is generally organized and focused, demonstrating some coherence and progression of ideas
exhibits adequate but inconsistent facility in the use of language, using generally appropriate vocabulary
demonstrates some variety in sentence structure
has some errors in grammar, usage, and mechanics
Essay Score: 3
An essay in this category demonstrates developing mastery and is marked by one or more weaknesses:
develops a point of view on the issue, demonstrating some critical thinking, but may do so inconsistently or use inadequate examples, reasons, or other evidence to support its position
is limited in its organization or focus, or may demonstrate some lapses in coherence or progression of ideas
displays developing facility in the use of language, but sometimes uses weak vocabulary or inappropriate word choice
lacks variety or demonstrates problems in sentence structure
contains an accumulation of errors in grammar, usage, and mechanics
Essay Score: 2
An essay in this category demonstrates little mastery
and is and is flawed by one or more of the following weaknesses:
develops a point of view that is vague or seriously limited; demonstrates weak critical thinking, providing inappropriate or insufficient examples, reasons, or other evidence to support its position
is poorly organized/focused, or demonstrates serious problems with coherence or progression of ideas
displays very little facility in use of language, using very limited vocabulary or incorrect word choice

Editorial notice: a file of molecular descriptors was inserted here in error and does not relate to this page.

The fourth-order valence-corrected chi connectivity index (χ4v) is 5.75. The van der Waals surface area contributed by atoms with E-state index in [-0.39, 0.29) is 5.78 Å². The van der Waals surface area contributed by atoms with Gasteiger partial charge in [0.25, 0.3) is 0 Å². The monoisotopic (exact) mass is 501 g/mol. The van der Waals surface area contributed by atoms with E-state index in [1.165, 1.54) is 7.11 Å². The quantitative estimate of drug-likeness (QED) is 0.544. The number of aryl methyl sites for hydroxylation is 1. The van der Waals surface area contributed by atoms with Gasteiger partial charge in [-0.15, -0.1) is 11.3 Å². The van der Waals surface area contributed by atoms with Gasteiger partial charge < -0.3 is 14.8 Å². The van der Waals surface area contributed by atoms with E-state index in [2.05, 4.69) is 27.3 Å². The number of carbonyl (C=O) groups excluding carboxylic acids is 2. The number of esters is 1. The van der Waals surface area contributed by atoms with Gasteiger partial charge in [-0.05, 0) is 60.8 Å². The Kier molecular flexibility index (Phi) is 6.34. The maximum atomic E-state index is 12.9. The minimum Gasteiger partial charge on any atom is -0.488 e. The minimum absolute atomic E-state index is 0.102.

demonstrates frequent problems in sentence structure
contains errors in grammar, usage, and mechanics so serious that meaning is somewhat obscured
Essay Score: 1
An essay in this category demonstrates very little or no mastery and is severely flawed by ONE OR MORE of the following weaknesses:
develops no viable point of view on the issue, or provides little or no evidence to support its position
is disorganized or unfocused, resulting in a disjointed or incoherent essay
displays fundamental errors in vocabulary
demonstrates severe flaws in sentence structure
contains pervasive errors in grammar, usage, or mechanics that persistently interfere with meaning
Essay Score: 0
Essays not written on the essay assignment will receive a score of zero.
Tips for a Better Essay
Read the prompt carefully, and make sure you write about the topic given.
Outline before you write.
Use a variety of examples from different fieldsliterature, history, personal experience, etc. If one example falls flat, another can rescue your essay.
Vary your sentence structure.
Use clear, precise, and appropriate vocabulary.
Use action verbs.
Use both abstract and concrete nouns.
Review your writing after youre done, and dont be afraid to make small changes.
Recommended supplementary material to view SAT questions featured in lesson answer guides: The Official SAT Study Guide by the College Board.
Lecture Slides are screen-captured images of important points in the lecture. Students can download and print out these lecture slide images to do practice problems as well as take notes while watching the lecture.
Educator.com recommends The Official SAT Study Guide published by The College Board, the administrators of the actual SAT test. In it, you will find additional practice questions and a review of all subjects, along with 10 official SAT practice tests. Our instructors work through several of the practice tests in real time, going through their thought processes and test-taking tips.
Grammarly is the world's leading software suite for perfecting written English. It checks for more than 250 types of spelling, grammar, and punctuation errors, enhances vocabulary usage, and suggests citations.